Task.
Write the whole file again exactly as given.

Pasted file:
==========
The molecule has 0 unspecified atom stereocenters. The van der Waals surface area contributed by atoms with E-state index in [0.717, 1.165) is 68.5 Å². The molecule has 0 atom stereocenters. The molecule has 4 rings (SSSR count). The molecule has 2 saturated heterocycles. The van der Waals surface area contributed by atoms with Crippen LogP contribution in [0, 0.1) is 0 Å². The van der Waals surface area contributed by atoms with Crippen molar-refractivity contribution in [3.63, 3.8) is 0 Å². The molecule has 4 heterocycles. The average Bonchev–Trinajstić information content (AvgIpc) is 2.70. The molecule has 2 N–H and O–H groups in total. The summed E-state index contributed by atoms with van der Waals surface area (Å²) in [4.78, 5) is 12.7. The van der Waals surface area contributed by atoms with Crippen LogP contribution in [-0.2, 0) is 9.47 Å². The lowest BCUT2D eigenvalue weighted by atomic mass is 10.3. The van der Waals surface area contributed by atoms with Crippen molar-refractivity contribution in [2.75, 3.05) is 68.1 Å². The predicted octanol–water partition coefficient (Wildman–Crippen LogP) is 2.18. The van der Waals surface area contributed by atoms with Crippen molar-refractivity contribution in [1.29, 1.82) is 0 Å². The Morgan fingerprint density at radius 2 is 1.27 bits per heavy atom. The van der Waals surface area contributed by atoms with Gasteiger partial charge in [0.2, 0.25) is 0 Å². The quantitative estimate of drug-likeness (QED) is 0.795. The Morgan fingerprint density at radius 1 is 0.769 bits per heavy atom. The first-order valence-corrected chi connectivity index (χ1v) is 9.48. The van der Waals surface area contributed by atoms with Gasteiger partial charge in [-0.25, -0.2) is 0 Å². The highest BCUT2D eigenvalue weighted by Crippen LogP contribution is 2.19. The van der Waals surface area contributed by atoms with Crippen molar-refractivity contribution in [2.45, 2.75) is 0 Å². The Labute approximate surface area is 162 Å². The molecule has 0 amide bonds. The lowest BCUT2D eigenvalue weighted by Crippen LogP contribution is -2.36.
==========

The molecule has 0 unspecified atom stereocenters. The van der Waals surface area contributed by atoms with E-state index in [0.717, 1.165) is 68.5 Å². The molecule has 0 atom stereocenters. The molecule has 4 rings (SSSR count). The molecule has 2 saturated heterocycles. The van der Waals surface area contributed by atoms with Crippen LogP contribution in [0, 0.1) is 0 Å². The van der Waals surface area contributed by atoms with Crippen molar-refractivity contribution in [3.63, 3.8) is 0 Å². The molecule has 4 heterocycles. The average Bonchev–Trinajstić information content (AvgIpc) is 2.70. The molecule has 2 N–H and O–H groups in total. The summed E-state index contributed by atoms with van der Waals surface area (Å²) in [4.78, 5) is 12.7. The van der Waals surface area contributed by atoms with Crippen LogP contribution in [-0.2, 0) is 9.47 Å². The lowest BCUT2D eigenvalue weighted by atomic mass is 10.3. The van der Waals surface area contributed by atoms with Crippen molar-refractivity contribution in [2.75, 3.05) is 68.1 Å². The predicted octanol–water partition coefficient (Wildman–Crippen LogP) is 2.18. The van der Waals surface area contributed by atoms with Crippen molar-refractivity contribution in [1.29, 1.82) is 0 Å². The Morgan fingerprint density at radius 2 is 1.27 bits per heavy atom. The van der Waals surface area contributed by atoms with Gasteiger partial charge in [0.2, 0.25) is 0 Å². The quantitative estimate of drug-likeness (QED) is 0.795. The Morgan fingerprint density at radius 1 is 0.769 bits per heavy atom. The first-order valence-corrected chi connectivity index (χ1v) is 9.48. The van der Waals surface area contributed by atoms with Gasteiger partial charge in [-0.25, -0.2) is 0 Å². The highest BCUT2D eigenvalue weighted by Crippen LogP contribution is 2.19. The van der Waals surface area contributed by atoms with Crippen molar-refractivity contribution in [2.45, 2.75) is 0 Å². The Labute approximate surface area is 162 Å². The molecule has 0 amide bonds. The lowest BCUT2D eigenvalue weighted by Crippen LogP contribution is -2.36.